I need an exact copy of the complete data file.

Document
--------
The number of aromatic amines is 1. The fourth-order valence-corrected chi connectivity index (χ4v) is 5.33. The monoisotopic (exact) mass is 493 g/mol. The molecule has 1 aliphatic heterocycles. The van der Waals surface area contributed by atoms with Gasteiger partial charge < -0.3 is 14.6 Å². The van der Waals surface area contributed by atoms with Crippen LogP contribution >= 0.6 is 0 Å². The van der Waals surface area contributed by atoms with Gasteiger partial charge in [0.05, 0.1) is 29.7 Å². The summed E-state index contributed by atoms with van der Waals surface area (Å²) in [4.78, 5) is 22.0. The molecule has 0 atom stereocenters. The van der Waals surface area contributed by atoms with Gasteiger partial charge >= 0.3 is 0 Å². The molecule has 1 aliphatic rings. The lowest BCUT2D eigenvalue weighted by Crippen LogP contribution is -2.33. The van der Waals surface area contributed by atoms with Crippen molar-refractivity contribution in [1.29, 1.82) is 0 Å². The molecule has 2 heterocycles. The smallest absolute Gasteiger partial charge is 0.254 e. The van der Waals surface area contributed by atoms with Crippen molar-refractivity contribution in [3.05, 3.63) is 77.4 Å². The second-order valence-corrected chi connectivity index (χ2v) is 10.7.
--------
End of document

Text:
The number of aromatic amines is 1. The fourth-order valence-corrected chi connectivity index (χ4v) is 5.33. The monoisotopic (exact) mass is 493 g/mol. The molecule has 1 aliphatic heterocycles. The van der Waals surface area contributed by atoms with Gasteiger partial charge < -0.3 is 14.6 Å². The van der Waals surface area contributed by atoms with Crippen LogP contribution >= 0.6 is 0 Å². The van der Waals surface area contributed by atoms with Gasteiger partial charge in [0.05, 0.1) is 29.7 Å². The summed E-state index contributed by atoms with van der Waals surface area (Å²) in [4.78, 5) is 22.0. The molecule has 0 atom stereocenters. The van der Waals surface area contributed by atoms with Gasteiger partial charge >= 0.3 is 0 Å². The molecule has 1 aliphatic rings. The lowest BCUT2D eigenvalue weighted by Crippen LogP contribution is -2.33. The van der Waals surface area contributed by atoms with Crippen molar-refractivity contribution in [1.29, 1.82) is 0 Å². The molecule has 2 heterocycles. The smallest absolute Gasteiger partial charge is 0.254 e. The van der Waals surface area contributed by atoms with Crippen molar-refractivity contribution in [3.05, 3.63) is 77.4 Å². The second-order valence-corrected chi connectivity index (χ2v) is 10.7.